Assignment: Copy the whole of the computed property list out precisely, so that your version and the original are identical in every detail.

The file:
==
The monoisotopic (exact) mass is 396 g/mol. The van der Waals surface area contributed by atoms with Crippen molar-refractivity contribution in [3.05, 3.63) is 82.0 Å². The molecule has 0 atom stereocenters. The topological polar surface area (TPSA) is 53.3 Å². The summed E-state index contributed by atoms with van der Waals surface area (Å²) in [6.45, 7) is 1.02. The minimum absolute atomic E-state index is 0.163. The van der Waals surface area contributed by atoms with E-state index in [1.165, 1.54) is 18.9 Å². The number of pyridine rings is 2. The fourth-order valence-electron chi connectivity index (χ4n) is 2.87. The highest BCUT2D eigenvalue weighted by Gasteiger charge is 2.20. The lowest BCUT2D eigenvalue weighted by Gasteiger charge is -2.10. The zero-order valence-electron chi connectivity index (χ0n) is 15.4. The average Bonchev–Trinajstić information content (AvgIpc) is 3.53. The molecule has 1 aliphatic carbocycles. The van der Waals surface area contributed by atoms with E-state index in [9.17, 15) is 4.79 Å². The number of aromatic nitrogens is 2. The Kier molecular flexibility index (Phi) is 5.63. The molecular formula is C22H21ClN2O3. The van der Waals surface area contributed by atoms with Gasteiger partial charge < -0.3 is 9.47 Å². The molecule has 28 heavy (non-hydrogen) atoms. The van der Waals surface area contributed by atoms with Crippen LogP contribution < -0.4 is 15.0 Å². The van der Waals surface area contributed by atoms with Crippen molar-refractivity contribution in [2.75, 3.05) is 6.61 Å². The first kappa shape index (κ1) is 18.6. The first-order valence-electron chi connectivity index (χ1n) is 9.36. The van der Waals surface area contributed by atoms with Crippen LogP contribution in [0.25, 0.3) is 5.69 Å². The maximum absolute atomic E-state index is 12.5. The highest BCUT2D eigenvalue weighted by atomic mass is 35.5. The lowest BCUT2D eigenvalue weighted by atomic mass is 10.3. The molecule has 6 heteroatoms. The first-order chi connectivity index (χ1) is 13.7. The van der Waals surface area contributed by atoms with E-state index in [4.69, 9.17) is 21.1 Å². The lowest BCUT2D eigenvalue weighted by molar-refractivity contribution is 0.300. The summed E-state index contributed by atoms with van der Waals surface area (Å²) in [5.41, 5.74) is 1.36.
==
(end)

The monoisotopic (exact) mass is 396 g/mol. The van der Waals surface area contributed by atoms with Crippen molar-refractivity contribution in [3.05, 3.63) is 82.0 Å². The molecule has 0 atom stereocenters. The topological polar surface area (TPSA) is 53.3 Å². The summed E-state index contributed by atoms with van der Waals surface area (Å²) in [6.45, 7) is 1.02. The minimum absolute atomic E-state index is 0.163. The van der Waals surface area contributed by atoms with E-state index in [1.165, 1.54) is 18.9 Å². The number of pyridine rings is 2. The fourth-order valence-electron chi connectivity index (χ4n) is 2.87. The highest BCUT2D eigenvalue weighted by Gasteiger charge is 2.20. The lowest BCUT2D eigenvalue weighted by Gasteiger charge is -2.10. The zero-order valence-electron chi connectivity index (χ0n) is 15.4. The average Bonchev–Trinajstić information content (AvgIpc) is 3.53. The molecule has 1 aliphatic carbocycles. The van der Waals surface area contributed by atoms with E-state index in [9.17, 15) is 4.79 Å². The number of aromatic nitrogens is 2. The Kier molecular flexibility index (Phi) is 5.63. The molecular formula is C22H21ClN2O3. The van der Waals surface area contributed by atoms with Gasteiger partial charge < -0.3 is 9.47 Å². The molecule has 28 heavy (non-hydrogen) atoms. The van der Waals surface area contributed by atoms with Crippen LogP contribution < -0.4 is 15.0 Å². The van der Waals surface area contributed by atoms with Crippen molar-refractivity contribution in [2.75, 3.05) is 6.61 Å². The first kappa shape index (κ1) is 18.6. The first-order valence-electron chi connectivity index (χ1n) is 9.36. The van der Waals surface area contributed by atoms with Crippen LogP contribution in [0.25, 0.3) is 5.69 Å². The maximum absolute atomic E-state index is 12.5. The highest BCUT2D eigenvalue weighted by atomic mass is 35.5. The lowest BCUT2D eigenvalue weighted by atomic mass is 10.3. The molecule has 6 heteroatoms. The first-order chi connectivity index (χ1) is 13.7. The van der Waals surface area contributed by atoms with E-state index in [4.69, 9.17) is 21.1 Å². The lowest BCUT2D eigenvalue weighted by molar-refractivity contribution is 0.300. The summed E-state index contributed by atoms with van der Waals surface area (Å²) in [5.41, 5.74) is 1.36.